On the other hand, I am not at all concerned with the notion of daily inter-league games. In fact, I think the curiosity of inter-league play has completely worn off and the supposed appeal of the week- (or more) long blocs of inter-league games has dissipated entirely. They've become routine. And they break up the flow of the intra-division contests. So why not let the new routine be that there's a single inter-league series going on all the time? Particularly if it evens up the numbers in a way that makes sense and produces a much fairer overall apportionment of teams per division?

My biggest complaint is the notion of moving the Astros to the AL. The team that should move (back) is the Brewers. But Selig would never let that happen.

Kevin Rusch, Section406 said...

I agree, this many teams is fine.

HOWEVER, I _do_ think someone should move to the NL and have 6 divisions of 5 teams each. It just makes more sense. Interleague is old enough that the novelty of an interleague session has worn off (especially if that session includes Pirates/Astros or something stupid). Just go ahead and make the move, and while you're at it, bring the balances closer together. It makes sense in September to play your own division more, but 18 games against each division and 6 out-of-division is just absurd.

Drew8 said...

I've been watching the games and have enjoyed the caliber of play -- that DP that Andrus started the other night was a doozy.

That said, I hate the idea of further diluting the product.

The beauty of the long season is that the best teams win. I don't want baseball to cheapen the result.

P.S. After nine games in the AFL, Derek Norris is hitting .290, with a dandy .395 on base percentage.

Harper's average has inched up to .214, with an on base mark of .313. He's played 11 games.

Doc said...

N. Cognito and the other posters said it for me.

If Bud "The $18 Million Man" Selig and his gang of money grubbers want to make more money, then maybe they should increase the size of hot dogs and sell them for twice as much.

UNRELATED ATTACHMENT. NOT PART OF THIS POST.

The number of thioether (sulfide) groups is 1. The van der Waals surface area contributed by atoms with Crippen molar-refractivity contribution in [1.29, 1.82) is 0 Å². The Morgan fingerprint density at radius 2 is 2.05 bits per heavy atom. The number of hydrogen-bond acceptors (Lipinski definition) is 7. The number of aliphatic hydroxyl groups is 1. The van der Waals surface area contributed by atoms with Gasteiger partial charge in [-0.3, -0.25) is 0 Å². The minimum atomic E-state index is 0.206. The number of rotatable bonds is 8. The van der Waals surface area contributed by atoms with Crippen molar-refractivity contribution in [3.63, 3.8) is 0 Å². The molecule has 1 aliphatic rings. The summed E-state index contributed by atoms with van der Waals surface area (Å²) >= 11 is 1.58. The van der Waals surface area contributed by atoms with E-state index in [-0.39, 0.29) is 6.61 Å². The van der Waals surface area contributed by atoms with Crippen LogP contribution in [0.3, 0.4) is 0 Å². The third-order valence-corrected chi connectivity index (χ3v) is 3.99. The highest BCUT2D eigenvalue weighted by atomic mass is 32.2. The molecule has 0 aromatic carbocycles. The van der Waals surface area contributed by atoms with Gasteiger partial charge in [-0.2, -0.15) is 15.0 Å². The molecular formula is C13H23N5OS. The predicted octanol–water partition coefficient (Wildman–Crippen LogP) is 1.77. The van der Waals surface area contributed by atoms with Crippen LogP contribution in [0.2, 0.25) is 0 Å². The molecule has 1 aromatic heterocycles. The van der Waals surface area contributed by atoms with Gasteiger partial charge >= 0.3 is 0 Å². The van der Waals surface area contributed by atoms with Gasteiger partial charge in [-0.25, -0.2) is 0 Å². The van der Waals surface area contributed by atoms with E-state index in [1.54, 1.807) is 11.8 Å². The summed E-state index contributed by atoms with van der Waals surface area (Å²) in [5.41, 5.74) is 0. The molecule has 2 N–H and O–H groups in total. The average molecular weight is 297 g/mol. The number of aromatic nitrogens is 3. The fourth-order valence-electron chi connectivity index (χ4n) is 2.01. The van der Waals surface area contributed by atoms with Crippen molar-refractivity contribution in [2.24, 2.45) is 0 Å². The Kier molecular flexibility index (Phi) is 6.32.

There's little real sport merit for increasing the playoff teams!

natsfan1a said...

I've been watching the postseason games for several weeks (yawn) and would be fine with keeping the number of teams as-is. I *really* don't like the idea of a one-game wildcard playoff (although I have enjoyed watching one-game tiebreakers within divisions . Hey, I can be capricious if I want to - I'm a fan :-)).

I'm too tired to tackle the team move issue right now, so I'll leave that one to the rest of y'all. (What day is it, anyway?)

FS said...

The best post-season format was AL's #1 team facing off against NL's #1 team. Both winners came out on top after going through a grueling schedule. So yes, any other format is second to this. Realistically speaking, we can not possibly go back to that format because of the number of teams and divisions we have.

In favor of adding one more wild card, one could argue that fans would have opposed the idea of wild card if it was proposed in Oct 1951 (imagine a world without 'shot heard 'round the world'). I believe baseball can remain competitive enough to survive one more wild card team. I don't like the idea, but I think baseball will adjust and we will still have thrilling baseball to look forward to in September.